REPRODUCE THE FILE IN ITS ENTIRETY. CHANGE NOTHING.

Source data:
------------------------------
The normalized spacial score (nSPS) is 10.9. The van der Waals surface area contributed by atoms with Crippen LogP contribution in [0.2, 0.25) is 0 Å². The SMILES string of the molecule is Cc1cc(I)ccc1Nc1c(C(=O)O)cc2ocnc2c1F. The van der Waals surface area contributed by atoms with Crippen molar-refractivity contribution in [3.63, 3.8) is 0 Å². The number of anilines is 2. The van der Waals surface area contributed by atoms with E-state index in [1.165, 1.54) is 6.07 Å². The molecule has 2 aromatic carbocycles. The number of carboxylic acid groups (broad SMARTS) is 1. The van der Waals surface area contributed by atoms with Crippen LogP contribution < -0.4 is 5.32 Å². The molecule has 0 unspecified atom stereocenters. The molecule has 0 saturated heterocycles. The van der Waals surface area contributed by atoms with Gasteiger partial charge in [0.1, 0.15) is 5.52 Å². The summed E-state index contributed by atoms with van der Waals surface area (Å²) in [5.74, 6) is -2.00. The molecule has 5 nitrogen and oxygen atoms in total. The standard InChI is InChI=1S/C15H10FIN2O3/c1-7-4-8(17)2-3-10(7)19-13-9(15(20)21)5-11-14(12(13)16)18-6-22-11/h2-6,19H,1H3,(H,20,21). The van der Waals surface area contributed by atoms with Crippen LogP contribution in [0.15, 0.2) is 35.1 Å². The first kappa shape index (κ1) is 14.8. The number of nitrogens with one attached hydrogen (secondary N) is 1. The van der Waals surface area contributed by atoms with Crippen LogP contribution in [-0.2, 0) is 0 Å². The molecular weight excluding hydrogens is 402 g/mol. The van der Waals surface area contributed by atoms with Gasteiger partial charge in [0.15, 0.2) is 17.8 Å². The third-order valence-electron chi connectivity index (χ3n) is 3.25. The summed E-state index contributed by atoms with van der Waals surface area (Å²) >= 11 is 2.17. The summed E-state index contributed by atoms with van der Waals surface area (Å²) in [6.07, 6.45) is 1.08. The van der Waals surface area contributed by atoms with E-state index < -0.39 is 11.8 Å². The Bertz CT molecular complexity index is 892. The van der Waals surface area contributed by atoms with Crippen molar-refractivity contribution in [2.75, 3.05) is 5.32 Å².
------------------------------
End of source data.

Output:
The normalized spacial score (nSPS) is 10.9. The van der Waals surface area contributed by atoms with Crippen LogP contribution in [0.2, 0.25) is 0 Å². The SMILES string of the molecule is Cc1cc(I)ccc1Nc1c(C(=O)O)cc2ocnc2c1F. The van der Waals surface area contributed by atoms with Crippen molar-refractivity contribution in [3.63, 3.8) is 0 Å². The number of anilines is 2. The van der Waals surface area contributed by atoms with E-state index in [1.165, 1.54) is 6.07 Å². The molecule has 2 aromatic carbocycles. The number of carboxylic acid groups (broad SMARTS) is 1. The van der Waals surface area contributed by atoms with Crippen LogP contribution < -0.4 is 5.32 Å². The molecule has 0 unspecified atom stereocenters. The molecule has 0 saturated heterocycles. The van der Waals surface area contributed by atoms with Gasteiger partial charge in [0.1, 0.15) is 5.52 Å². The summed E-state index contributed by atoms with van der Waals surface area (Å²) in [5.74, 6) is -2.00. The molecule has 5 nitrogen and oxygen atoms in total. The standard InChI is InChI=1S/C15H10FIN2O3/c1-7-4-8(17)2-3-10(7)19-13-9(15(20)21)5-11-14(12(13)16)18-6-22-11/h2-6,19H,1H3,(H,20,21). The van der Waals surface area contributed by atoms with Crippen LogP contribution in [0.15, 0.2) is 35.1 Å². The first kappa shape index (κ1) is 14.8. The number of nitrogens with one attached hydrogen (secondary N) is 1. The van der Waals surface area contributed by atoms with Crippen LogP contribution in [-0.2, 0) is 0 Å². The molecular weight excluding hydrogens is 402 g/mol. The van der Waals surface area contributed by atoms with Gasteiger partial charge in [0.15, 0.2) is 17.8 Å². The third-order valence-electron chi connectivity index (χ3n) is 3.25. The summed E-state index contributed by atoms with van der Waals surface area (Å²) >= 11 is 2.17. The summed E-state index contributed by atoms with van der Waals surface area (Å²) in [6.07, 6.45) is 1.08. The van der Waals surface area contributed by atoms with E-state index < -0.39 is 11.8 Å². The Bertz CT molecular complexity index is 892. The van der Waals surface area contributed by atoms with Crippen molar-refractivity contribution in [2.75, 3.05) is 5.32 Å².